Possibly, what is difficult in the question is being forced to give up the exciting & passionate musician career for a more mundane livelihood. I imagine so much devotion & effort towards music was performed to reach Ph.D level. Therefore, the injury and health issues resulted in a great sense of loss.

I can only guess the primary task here is dealing with or detaching from this sense of loss (AN 8.6).

In Buddhism, livelihood is regarded as a 'duty' (karaṇīya). 'Livelihood' is an aspect of the Buddhist Path, which is regarded as a 'duty' (eg. the stock closing instruction in SN 56.31).

  • Thank you very much for your response, for the sutta links (especially since its Thanissaro I like his work very much). A question please about "duty" I have not come across this idea is Buddhism until now, is it similar to say to duty as if considered in the bhagavad gita or something else? Thank you
    – jwe
    Commented May 17 at 21:08
  • 1
    Thank you. Yes. I have heard, generally, in Hinduism, the world 'dharma' primarily means 'duty'. In Buddhism, the word 'dhamma' is used in a multitude of ways. I updated my answer with Buddhist references to 'duty' (karaṇīya). In the Gita, it appears there is a similar word for 'duty' holy-bhagavad-gita.org/w/karmani . Both words appear related to the word 'kamma' (noun) or its verb "karoti". Commented May 17 at 21:16

I would emphasize the advantage of equanimity in the face of fortune and misfortune. To do so requires a deep insight into the inconsistent nature of all phenomena i.e. they do not last. This is developed through observing this inconsistent aspect in them whether in our pleasant, unpleasant or neutral experiences, time and time again. Eventually, this insight is accompanied by a disenchantment towards all experiences. The mind begins, instead, to turn inwardly to build a core of fearlessness and unwavering calmness. The mind begins to lose its fear of misfortune and unpleasant experiences. Begin to drop its enamourments with good fortune or pleasant experiences. It can remain on even keel and be inwardly peaceful when there is nothing happening over long periods of time i.e. not much affected by boredom, restlessness or anxiety.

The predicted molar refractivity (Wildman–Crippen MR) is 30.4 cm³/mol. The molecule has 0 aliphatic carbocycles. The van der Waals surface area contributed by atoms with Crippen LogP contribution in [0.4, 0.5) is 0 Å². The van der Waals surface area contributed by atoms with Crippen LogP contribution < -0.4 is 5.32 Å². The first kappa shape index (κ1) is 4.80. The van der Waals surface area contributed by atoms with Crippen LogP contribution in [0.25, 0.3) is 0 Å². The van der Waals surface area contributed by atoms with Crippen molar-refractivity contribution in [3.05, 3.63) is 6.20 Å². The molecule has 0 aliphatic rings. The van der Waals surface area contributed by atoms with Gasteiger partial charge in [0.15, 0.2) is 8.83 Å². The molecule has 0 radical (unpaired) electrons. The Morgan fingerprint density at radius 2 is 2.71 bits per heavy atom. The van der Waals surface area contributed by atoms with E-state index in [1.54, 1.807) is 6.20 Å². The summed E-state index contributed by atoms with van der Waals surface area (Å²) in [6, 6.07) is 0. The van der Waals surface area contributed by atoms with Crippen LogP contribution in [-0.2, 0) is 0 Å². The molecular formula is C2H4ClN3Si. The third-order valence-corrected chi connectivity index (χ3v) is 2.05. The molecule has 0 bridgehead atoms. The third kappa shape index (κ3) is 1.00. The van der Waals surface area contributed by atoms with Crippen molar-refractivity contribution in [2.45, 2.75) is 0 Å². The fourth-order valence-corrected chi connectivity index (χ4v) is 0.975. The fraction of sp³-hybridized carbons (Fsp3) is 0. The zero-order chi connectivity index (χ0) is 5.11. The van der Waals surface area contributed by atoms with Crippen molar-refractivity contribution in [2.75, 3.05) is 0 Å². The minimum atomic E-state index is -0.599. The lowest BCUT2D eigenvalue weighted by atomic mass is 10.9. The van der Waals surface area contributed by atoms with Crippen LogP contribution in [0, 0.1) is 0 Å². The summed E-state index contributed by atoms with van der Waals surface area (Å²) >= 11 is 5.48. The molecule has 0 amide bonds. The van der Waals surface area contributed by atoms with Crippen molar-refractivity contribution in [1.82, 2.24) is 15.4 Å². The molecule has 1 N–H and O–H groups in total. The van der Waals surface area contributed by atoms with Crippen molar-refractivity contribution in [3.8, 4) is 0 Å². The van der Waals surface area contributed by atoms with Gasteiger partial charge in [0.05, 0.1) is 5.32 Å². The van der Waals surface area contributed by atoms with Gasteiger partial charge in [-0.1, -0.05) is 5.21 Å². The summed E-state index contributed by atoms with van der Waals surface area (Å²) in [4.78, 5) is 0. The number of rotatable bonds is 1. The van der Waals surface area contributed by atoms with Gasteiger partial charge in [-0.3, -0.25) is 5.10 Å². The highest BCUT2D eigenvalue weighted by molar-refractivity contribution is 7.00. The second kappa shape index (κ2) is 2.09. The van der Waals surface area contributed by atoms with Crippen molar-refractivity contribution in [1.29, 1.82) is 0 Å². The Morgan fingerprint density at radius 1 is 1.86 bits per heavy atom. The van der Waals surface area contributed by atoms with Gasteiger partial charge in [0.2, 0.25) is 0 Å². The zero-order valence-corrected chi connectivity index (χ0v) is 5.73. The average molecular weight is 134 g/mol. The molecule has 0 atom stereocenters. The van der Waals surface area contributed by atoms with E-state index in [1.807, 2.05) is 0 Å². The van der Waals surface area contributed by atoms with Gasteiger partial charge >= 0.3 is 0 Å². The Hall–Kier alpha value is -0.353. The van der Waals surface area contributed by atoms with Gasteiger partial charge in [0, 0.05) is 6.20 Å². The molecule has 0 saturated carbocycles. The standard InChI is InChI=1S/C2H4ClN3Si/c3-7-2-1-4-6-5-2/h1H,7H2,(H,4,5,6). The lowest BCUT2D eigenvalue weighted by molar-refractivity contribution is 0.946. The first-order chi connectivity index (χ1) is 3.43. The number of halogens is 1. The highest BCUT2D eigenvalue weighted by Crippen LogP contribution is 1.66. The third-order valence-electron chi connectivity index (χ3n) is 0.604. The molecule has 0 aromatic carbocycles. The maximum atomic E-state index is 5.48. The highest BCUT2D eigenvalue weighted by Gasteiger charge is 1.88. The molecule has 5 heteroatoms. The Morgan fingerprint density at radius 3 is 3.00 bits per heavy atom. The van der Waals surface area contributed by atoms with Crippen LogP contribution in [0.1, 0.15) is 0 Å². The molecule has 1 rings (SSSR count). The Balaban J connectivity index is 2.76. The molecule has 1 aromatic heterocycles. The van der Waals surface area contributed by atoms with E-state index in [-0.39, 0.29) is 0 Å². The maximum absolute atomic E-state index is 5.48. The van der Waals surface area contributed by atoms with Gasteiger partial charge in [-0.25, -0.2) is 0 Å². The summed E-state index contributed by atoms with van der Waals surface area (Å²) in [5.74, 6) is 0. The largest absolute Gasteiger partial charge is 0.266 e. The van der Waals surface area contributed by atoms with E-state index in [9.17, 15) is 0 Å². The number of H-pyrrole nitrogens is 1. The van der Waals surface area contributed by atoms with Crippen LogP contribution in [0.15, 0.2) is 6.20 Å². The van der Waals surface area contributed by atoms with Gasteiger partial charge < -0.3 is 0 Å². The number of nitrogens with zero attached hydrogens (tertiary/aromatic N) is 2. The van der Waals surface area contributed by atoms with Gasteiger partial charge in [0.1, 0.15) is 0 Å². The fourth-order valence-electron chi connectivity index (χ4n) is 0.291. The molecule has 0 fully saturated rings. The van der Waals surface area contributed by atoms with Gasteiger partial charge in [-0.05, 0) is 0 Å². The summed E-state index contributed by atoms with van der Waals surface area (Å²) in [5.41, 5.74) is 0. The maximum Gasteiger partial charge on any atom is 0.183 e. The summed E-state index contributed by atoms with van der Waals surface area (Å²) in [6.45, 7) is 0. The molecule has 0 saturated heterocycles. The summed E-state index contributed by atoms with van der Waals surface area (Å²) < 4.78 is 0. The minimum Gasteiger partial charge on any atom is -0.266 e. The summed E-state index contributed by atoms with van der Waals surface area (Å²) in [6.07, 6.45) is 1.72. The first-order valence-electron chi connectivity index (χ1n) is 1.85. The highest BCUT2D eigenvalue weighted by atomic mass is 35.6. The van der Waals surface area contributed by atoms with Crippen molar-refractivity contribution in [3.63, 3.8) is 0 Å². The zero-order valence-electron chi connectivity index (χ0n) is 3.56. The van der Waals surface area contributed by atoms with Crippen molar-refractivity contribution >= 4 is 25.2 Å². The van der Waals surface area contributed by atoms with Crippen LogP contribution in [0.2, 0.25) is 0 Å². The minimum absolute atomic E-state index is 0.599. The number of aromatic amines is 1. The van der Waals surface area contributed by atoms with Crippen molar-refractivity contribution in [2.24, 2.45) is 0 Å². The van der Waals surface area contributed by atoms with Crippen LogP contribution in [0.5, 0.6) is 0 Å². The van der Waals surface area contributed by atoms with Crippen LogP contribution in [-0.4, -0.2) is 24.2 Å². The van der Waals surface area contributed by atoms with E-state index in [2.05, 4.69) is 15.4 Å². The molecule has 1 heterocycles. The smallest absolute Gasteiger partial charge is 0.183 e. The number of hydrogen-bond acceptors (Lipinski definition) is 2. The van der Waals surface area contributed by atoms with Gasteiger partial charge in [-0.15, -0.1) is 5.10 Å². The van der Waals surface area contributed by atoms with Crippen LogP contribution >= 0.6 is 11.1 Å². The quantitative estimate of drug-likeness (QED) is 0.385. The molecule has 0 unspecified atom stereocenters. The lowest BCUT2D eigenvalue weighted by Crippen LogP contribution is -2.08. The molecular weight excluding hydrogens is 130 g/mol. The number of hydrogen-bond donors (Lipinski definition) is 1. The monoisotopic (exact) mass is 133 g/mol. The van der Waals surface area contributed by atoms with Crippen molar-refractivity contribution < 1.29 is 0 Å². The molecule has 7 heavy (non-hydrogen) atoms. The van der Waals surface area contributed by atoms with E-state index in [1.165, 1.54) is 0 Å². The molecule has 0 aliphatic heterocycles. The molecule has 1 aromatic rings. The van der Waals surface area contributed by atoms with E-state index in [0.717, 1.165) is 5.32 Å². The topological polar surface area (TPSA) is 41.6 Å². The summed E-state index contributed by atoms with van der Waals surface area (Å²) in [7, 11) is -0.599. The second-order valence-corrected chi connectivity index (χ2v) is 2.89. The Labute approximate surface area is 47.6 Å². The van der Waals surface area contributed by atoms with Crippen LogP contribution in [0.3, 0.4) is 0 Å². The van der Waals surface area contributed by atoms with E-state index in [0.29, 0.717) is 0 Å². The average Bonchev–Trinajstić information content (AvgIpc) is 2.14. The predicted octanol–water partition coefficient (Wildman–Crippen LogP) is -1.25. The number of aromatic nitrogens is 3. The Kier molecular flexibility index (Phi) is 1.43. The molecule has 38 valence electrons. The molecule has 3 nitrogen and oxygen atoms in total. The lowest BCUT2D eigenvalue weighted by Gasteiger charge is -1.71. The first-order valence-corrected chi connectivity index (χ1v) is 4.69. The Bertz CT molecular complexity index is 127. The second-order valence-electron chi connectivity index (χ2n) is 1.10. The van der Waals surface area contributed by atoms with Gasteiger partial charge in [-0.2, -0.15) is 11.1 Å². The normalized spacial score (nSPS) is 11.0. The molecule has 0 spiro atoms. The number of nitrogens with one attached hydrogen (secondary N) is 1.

Bearing this fact (the inconsistent nature of all phenomena) constantly in our mind has the advantage that as we age and approach our mortal demise, the insight and peace that it brings grow. Old age and death will eventually rob us of our worldly achievements but this insight can bring about the fruits of liberation as mentioned in MN74.

Although, there is an increasing unperturbability in the mind, one still does whatever is necessary to sustain oneself in the world but now without the worry/anticipation, disappointment/elation, fear/excitement and so on. We do whatever is required of us to fulfil our duties to others. Not in a cold robotic way but rather sustained by an undisturbed inner peace that becomes ever more precious (with each passing year) than all the gain and loss, good-repute and ill-repute, praise and blame, joy and sorrow of the world.